Postpartum Traumatic Stress Disorder:
“Within a few days of the birth, I started feeling so strange, almost numb, as if in a fog. I cry every time I think about the birth and feel like no one understands, especially since my baby was born healthy. I’ll feel normal, and then suddenly feel sick, scared, and panicky as an image of the labor comes to my mind. I’ve started having nightmares of old, painful memories and it makes me not want to fall asleep.” Allison, age 27
Postpartum Bi-polar Disorder:
“Sometimes I can hardly get out of bed, and I feel sad and empty for days and days. Then I feel like my normal self and I can stay up cleaning, ironing the baby’s clothes, and putting them away, repainting the kitchen, and getting meals made ahead for the week. My husband works nights so I might as well stay busy when I have the energy. I’ve felt like this before, but my lows have felt a lot lower since the baby was born.” Trish, age 34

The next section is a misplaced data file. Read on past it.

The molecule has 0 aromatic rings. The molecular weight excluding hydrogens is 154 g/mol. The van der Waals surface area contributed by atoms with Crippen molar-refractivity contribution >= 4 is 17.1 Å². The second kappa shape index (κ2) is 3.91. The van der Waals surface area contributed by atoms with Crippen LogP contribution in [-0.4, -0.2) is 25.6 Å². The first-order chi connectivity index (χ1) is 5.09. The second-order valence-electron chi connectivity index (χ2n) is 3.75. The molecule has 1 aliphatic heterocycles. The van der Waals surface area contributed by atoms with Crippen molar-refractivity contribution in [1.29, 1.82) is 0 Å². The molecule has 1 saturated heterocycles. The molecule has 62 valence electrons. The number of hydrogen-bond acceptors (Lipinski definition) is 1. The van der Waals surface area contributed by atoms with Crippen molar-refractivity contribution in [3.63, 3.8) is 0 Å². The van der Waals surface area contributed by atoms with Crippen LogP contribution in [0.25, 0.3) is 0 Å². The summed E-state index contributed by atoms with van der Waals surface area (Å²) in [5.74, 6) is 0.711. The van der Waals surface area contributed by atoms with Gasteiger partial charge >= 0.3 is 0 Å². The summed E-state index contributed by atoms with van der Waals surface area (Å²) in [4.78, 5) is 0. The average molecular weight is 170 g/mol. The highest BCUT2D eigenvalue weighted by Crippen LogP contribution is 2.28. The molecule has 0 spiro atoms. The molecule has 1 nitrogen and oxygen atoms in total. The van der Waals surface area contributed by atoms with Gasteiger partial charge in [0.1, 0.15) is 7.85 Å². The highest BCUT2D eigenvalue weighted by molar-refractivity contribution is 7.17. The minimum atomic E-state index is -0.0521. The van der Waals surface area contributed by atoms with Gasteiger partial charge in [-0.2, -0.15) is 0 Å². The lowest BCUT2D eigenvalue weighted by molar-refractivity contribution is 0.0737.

Occasionally a woman may have a more severe disorder which is known as postpartum psychosis. This is rare; this disorder occurs in 1 to 2 percent of mothers—1-2 mothers of every 1000 babies born. If a woman hears voices, see’s images, or otherwise believes things no one else hears, sees, or thinks is rational—totally loses touch with reality, and is not bothered by it, you must seek professional help for her. Psychosis is a real possibility, and it is important to facilitate immediate treatment.